Migration and Unspoken Realities : Edam to Turtleford
We awoke just before dawn to sounds of the oil field traffic on the nearby highway. It was a very cool morning, but while we made coffee we were treated to a glorious sunrise. A band of golden light along the horizon soon turned the fluffy clouds overhead a pale pink and then a brilliant blazing red. Curiously, the clouds became a pale yellow as the sun rose above the hills in a strong pool of bright red light. It was fascinating and beautiful to watch.
As we finished packing up, the very friendly and kind campground owner invited us into his warm workshop for a cup of hot coffee and a chat. He shared stories of the history of Edam and the surrounding area, what it was like to grow up there, what's changed in the world, and the direction Canada is going. It was a interesting conversation, and through part of it we heard a frustration that has been reiterated by many as we've crossed the prairies. The challenges out here are different than those in the cities, but because there isn't a large population in these rural areas there is a strong feeling that the federal government and people from the big cities aren't listening. While the dynamics of democracy which invariably follow the voice of the population (which in Canada are in Montreal, Toronto and Vancouver) it certainly does not mean that the voices in these regions – which have a valuable perspective on how our nation should move forward – should be forgotten or ignored. Part of the solution may be building stronger communities, relearning how to respect each other, ensuring we remain vigilant and always striving to make sure that we are figuring things and thinking out for ourselves rather than following the ever shifting online trends and digital memes of the day.
As a result of our conversation we ended up leaving later than we intended, and as we headed out of town on the beautiful municipal pathway, school was just starting for the day. The trail, which was strewn with crunchy golden leaves, took us out through a quiet neighbourhood to the edge of town, where we picked up a paved road for the first few kilometres. There were a lot of large trucks and vehicles on the road, but the drivers were very considerate, and almost all of them gave us a smile and a friendly wave as they passed.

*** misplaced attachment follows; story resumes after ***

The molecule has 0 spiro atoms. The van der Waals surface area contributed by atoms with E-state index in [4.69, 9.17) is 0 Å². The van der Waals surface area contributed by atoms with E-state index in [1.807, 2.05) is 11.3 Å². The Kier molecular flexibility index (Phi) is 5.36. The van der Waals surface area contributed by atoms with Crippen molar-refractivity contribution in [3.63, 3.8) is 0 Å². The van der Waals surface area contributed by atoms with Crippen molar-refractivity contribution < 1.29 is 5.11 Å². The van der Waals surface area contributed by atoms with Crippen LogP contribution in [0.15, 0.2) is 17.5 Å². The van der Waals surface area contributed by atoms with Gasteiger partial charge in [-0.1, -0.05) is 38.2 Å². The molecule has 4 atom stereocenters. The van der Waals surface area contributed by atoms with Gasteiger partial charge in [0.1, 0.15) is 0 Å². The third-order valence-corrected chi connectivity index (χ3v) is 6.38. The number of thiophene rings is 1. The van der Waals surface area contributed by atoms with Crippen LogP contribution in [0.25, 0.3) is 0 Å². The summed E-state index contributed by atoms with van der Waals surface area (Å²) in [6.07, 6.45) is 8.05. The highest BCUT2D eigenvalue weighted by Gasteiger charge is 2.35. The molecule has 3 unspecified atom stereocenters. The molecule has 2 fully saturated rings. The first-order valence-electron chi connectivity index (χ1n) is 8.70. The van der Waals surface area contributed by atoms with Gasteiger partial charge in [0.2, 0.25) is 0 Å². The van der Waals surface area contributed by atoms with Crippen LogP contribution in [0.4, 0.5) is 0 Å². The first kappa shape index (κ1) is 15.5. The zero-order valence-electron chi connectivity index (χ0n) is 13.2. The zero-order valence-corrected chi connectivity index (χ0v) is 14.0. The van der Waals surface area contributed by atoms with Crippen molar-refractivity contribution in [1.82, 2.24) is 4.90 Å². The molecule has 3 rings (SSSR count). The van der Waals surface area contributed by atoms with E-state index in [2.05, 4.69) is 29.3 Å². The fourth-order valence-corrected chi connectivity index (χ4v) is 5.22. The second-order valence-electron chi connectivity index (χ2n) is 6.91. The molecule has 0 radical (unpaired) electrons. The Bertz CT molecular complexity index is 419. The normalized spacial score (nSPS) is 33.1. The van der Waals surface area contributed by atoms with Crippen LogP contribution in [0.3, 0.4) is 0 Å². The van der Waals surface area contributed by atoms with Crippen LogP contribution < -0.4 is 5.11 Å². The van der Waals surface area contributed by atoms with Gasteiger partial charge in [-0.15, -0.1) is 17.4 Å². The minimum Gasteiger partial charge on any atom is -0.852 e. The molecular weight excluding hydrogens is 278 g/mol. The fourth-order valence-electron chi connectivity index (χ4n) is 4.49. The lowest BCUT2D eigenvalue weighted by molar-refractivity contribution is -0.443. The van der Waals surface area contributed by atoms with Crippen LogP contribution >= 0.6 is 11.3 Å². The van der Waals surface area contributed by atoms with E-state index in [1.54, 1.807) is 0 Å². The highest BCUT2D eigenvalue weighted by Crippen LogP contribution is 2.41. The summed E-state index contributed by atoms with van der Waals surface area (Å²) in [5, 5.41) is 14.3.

We soon turned north onto a smaller gravel lane way bordered by trees covered in warm golden leaves. The undulating but hard packed road was a pleasure to walk, the colourful leaves crunching beneath our feet as we passed fields of mowed grain and rolling pastures. Hundreds of Canada Geese, Snow Geese, and White-fronted Geese were foraging in the fields, and passing by in waves overhead. Smaller groups of ducks and Tundra Swans joined the living streams flowing south.
A few hours into our hike we came to a lovely resting area at the foot of Horse Hill. The small grassy area had a bench, a cairn, and a Visitor's registration book. It was located at the spot where the historic Fort Pitt Trail and Carleton Trails converged, and the cairn was erected to honour the memory of the pioneers who travelled these trails.
We've crossed the Fort Carlton Trail at several points already, as it made its way from the Red River Colony (Winnipeg) to Fort Edmonton, winding through Fort Ellis, the Qu'Appelle Valley, near Batoche, through Fort Carlton, and along the North Saskatchewan River to Fort Edmonton. Both these trails were part of a network of routes across the Western Prairies that were used by Métis freighters and traders, Hudson's Bay employees, settlers, and First Nations Peoples throughout the early 19th century. It was not until the completion of the railway that many of these routes fell into disuse.
It is said that the journey from the Red River Colony to Fort Edmonton along the Carlton Trail took two months by Red River Ox cart. As I write this I can't help but feel a little sad that even with the modern gravel grid roads used by the Trans Canada Trail we are moving at a slower rate than ox! We really are following the 'scenic' route, which is typically 3 to 3.5 times longer than the direct route.
We gratefully took a break on the bench at the historic site, which displayed the quote "Sit - Close your eyes and hear the ox carts" by Harry Washbrook. We also took a look at the guest book and were delighted to find an entry from Mel Vogel from August 21, 2019! We were also tickled to find an entry by someone from Sechelt, BC! It was a very peaceful treed spot, and we enjoyed sitting in the sunshine.
Somewhat reluctantly we began the long, steep climb up Horse Hill. When we were nearly at the top a man stopped to chat. When I said we were walking the Trans Canada Trail he said the actual Trans Canada Trail followed the Fort Pitt Trail, which ran along a small road we'd just passed at the base of the hill. Apparently there is still a farmhouse on that road that once served as a stopping point for travellers on the Fort Pitt Trail. We were literally standing beside a Trans Canada Trail marker when he shared this information with us, but he wasn't the first person to tell us we were off the trail in the last few days. Nor was this the first person to tell us that all the regional signs were wrong! As we later discovered, he was quite possibly right, even though we were following the trail App, online TCT map, and one set of trail markers.
From the top of the hill we were rewarded with a 360° view out over the rolling countryside below us. A blanket of pale blond and rich brown fields spread out below us, interspersed with stands of golden trees and deep blue lakes. Black oil drums and other oil field infrastructure also dotted the fields in all directions.
From this point onward the going got very tough. The gravel grid road was so soft it was extremely difficult to push or pull the carts, and we ended up climbing and descending a succession of huge and extremely steep hills. The views from the top were spectacular, and there were small lakes at the bottoms which were filled with hundreds and hundreds of ducks.